AGRESTIC SERFDOM IN NORTHERN INDIA A. M. LORENZO THE employment of human...
AGRESTIC SERFDOM IN NORTHERN INDIA
A. M. LORENZO
THE employment of human labour in comparatively more localized by practising
agriculture gives rise to many problems meadow-husbandry, agrestic serfdom had
with regard to the type and conditions gained good ground; whilst in the more
of work which are of supreme importance. settled economic stages of village settlement,
In India, as in all agricultural countries where agriculture became the principal
of the world, forced labour has played an source of subsistence and other primitive
important part in supplying a permanent occupations subservient to cultivation,
source of power in times when family or serfdom had come to stay. Where agricul-
hired help was scarce. Although agriculture ture is practised with crude implements and
was regarded as the most honourable of pro-
without the aid of domestic animals, where
fessions, it was, nevertheless, considered a the working population is scarce, where
suitable employment for slaves who ultimate-
the land must be reclaimed from the wilds
ly outnumbered the other type of workers.
and marshes, and where soil and climate
The system of personal servitude is a act as limiting factors for the employment
picturesque relic of the past. Though the of imported labour—it is not the capital that
history of the development of village com-
is wanted, but native labour to reclaim the
munities in northern India does not throw land and cultivate it under difficult environ-
sufficient light on the origin and growth of mental conditions. Under these circum-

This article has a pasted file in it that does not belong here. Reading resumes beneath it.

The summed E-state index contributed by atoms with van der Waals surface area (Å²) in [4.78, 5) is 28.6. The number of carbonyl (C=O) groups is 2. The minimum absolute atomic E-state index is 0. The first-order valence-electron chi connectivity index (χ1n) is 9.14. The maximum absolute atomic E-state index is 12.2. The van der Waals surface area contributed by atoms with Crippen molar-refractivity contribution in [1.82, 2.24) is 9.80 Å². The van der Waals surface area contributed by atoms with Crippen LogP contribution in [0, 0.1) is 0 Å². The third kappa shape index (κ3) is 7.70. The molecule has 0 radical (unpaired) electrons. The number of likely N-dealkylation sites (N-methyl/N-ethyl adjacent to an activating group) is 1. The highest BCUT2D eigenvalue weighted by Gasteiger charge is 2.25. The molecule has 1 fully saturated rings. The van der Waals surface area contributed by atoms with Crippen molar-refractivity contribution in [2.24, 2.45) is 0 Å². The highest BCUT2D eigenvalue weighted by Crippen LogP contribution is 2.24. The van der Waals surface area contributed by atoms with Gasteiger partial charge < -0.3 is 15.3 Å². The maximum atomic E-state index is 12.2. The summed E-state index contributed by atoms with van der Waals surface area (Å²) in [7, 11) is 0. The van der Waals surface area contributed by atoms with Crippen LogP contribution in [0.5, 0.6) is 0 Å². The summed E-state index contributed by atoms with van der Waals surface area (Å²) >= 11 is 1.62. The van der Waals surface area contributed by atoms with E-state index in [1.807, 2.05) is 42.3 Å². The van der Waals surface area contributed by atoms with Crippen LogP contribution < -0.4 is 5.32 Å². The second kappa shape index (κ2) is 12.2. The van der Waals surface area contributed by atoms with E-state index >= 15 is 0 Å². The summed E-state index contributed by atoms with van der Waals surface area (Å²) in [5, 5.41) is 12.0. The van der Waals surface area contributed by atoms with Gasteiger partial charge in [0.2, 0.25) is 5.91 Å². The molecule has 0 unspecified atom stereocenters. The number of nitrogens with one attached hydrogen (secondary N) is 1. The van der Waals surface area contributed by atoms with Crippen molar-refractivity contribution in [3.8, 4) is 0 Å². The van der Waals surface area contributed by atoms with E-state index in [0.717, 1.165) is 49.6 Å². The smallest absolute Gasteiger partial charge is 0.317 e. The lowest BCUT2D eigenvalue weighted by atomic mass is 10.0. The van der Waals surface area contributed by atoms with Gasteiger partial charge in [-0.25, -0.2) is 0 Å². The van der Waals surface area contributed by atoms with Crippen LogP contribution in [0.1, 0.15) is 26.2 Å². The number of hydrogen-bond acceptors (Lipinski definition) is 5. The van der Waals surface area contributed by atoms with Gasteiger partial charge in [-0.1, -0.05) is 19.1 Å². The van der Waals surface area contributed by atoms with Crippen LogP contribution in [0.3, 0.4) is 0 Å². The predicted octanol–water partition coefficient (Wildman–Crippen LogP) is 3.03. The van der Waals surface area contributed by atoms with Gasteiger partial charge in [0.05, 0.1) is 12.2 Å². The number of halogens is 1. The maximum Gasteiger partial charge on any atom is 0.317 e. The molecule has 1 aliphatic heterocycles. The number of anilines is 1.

agrestic serfdom, there is ample evidence stances bond-labour of the native population
that this pernicious custom is not exotic to is introduced and pinned to the soil in
India. As a trait of culture, agrestic serfdom conditions akin to slavery and serfdom.
is a creation of environmental pressure,
The institution of slavery in India, with
and must be attributed a parallel growth in special reference to agricultural slaves,
different regions of the earth; and though seems to have been established in very
it manifests itself in multifarious forms at remote times, and is linked up with the
different times and in different places, it idea of innate dependence of Sudras and
shrinks in essence to a simple economic their perpetual slavery as one of the axioms
product of the geographical environment. of Brahmanism; because the Sudra issued
Whenever a transition in economic stages from the feet of Purusa, the primeval male
is forced by the pressure of physical environ-
feet denoting service. Thus the original
ment—soil, climate, fauna and flora—new slaves were called Dasas or Sevaks, terms
economic institutions evolve themselves and which signify eternal social and economic
gradually merge into the social structure, dependence, and the existence of Dasas was
thus making adaptation quicker and easier. considered a liability redeemable only by
The agrarian history of India shows that service.
agrestic serfdom is a socio-economic institu-
As an established social institution
tion, evolved out of an imperious economic slave labour was a conspicuous feature in
necessity in a closed system of village ancient India. The Law Book of Narada
economy.
enumerated fifteen different varieties of
Agrestic serfdom is not a primitive them. The Kutumbins, who cultivated land
institution, and therefore, it cannot be traced
as a subsidiary means of livelihood, were
back to the Collectional Economic Stage. understood by Kielhorn to be only serfs.
It is essentially an industrial institution of Similarly, the Upavasas who formed the
late growth. In the pastoral stage, parti-
bulk of the landless class flourished in an
cularly, where the peripatetic tribes became aggressive state of serfdom. Kautalya gave